How to Choose a Balance Transfer Credit Card
A balance transfer credit card can help you pay off high-interest rate credit card debt, but only if you choose the right credit card. Balance transfers can end up being costly if they're not done right or done using expensive credit cards. Before you transfer a balance or even apply for a balance transfer credit card, make sure you compare credit cards to choose the best one.
Balance Transfer Introductory Rate and Period
Many balance transfer credit cards a low or 0% introductory interest rate for balance transfers. The introductory interest rate will reduce or eliminate monthly finance charges on your balance transfer for a certain period of time. The absence of a finance charge makes it easier for you to pay off the credit card balance. A 0% interest rate is ideal, but a low-interest rate - like 2.99% - is good too.
By law, promotional interest rates must last at least six months, but some credit cards offer introductory rates up to 18, or even 21 months. The longer the introductory period the better because it gives you more time to pay off your balance with no interest.
The Regular Balance Transfer APR
Once the introductory period expires, you'll be paying interest at the regular balance transfer rate (which is sometimes the same as the purchase rate). You don't want to end up paying a high-interest rate after the promotional period ends, especially if the promotional period isn't long enough for you to pay off the full balance transfer.
Transfer Credit Card's Purchases APR
Many credit cards offer the same introductory rate for your purchases and balance transfers, which makes the offer even more attractive. However, an introductory purchase rate might work against you. If you're racking up charges on the card because there's a promotional rate, you're working against any efforts toward paying off the balance transfer.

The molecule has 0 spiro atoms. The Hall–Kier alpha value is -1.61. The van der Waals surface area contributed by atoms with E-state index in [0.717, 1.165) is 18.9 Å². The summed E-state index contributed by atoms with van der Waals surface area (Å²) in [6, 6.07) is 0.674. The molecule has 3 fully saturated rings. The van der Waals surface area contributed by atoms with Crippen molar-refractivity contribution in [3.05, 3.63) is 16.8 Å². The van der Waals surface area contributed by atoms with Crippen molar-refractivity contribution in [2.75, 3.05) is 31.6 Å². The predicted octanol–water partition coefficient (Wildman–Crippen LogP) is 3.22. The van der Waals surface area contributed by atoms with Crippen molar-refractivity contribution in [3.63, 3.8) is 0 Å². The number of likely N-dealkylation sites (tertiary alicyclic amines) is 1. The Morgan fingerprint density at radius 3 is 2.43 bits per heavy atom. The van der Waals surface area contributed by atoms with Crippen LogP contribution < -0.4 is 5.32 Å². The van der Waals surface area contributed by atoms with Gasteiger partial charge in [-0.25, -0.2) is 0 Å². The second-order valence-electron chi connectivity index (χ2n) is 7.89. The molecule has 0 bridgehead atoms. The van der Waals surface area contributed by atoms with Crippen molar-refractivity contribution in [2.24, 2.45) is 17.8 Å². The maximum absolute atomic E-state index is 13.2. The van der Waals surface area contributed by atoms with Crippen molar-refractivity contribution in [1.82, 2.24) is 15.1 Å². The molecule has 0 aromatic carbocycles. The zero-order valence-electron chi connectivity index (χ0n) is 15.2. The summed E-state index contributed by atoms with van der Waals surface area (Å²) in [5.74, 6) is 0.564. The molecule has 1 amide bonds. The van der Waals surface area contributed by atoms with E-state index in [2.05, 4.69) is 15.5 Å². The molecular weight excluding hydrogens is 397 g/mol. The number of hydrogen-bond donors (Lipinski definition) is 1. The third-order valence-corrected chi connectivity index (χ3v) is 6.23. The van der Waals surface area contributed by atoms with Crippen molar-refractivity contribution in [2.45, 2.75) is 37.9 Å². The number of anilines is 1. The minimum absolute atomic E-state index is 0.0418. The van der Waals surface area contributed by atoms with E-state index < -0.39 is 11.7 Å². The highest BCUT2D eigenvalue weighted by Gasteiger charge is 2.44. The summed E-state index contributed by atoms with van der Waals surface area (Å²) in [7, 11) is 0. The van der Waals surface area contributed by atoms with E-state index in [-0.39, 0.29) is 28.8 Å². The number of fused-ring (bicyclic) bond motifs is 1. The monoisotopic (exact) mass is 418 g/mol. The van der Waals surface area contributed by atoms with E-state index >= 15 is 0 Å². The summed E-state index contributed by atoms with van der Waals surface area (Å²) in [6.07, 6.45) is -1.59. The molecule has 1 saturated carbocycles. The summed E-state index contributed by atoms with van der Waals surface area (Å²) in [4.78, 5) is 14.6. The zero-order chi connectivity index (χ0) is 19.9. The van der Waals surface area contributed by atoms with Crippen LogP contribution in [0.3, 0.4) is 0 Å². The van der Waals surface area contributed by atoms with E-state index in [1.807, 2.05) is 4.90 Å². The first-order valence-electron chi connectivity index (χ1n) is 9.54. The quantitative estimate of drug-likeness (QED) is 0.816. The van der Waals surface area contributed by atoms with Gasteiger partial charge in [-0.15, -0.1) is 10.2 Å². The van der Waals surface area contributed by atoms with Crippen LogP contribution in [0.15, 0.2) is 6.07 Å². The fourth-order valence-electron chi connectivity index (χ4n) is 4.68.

The Balance Transfer Fee
Balance transfer fees are commonly 3% to 5% of the balance you transfer or a minimum of $5. The larger the balance transferred, the higher your fee will be. What's important is that the balance transfer fee doesn't negate the interest savings you're receiving by moving your balance. If you find a credit card that doesn't charge a balance transfer fee, consider it strongly.
Whether You Qualify
Don't assume that because you receive an offer for a 0% rate that you'll be approved. Credit card issuers send out mass pre-approval offers to consumers who meet certain basic criteria. When you apply, the card issuer will take a deeper look at your credit history, income, and other factors to decide whether you qualify. There's a chance that you may not ultimately qualify for the low-interest rate balance transfer. Generally, the better your credit history, the more likely it is that you'll qualify for the balance transfer offer.
Timing of the Transfer
Some balance transfer credit cards require you to transfer your balance within a certain timeframe, e.g. 60 days of account opening, to receive the promotional rate. If for some reason you're not ready to transfer your balance right away, you should wait to apply for the card or choose a credit card that doesn't require you to make the transfer upfront.
The Credit Card Issuer
You typically cannot transfer balances between credit cards owned by the same company. So, as you look at balance transfer credit cards, rule out cards issued by the same creditor as the balance you want to transfer.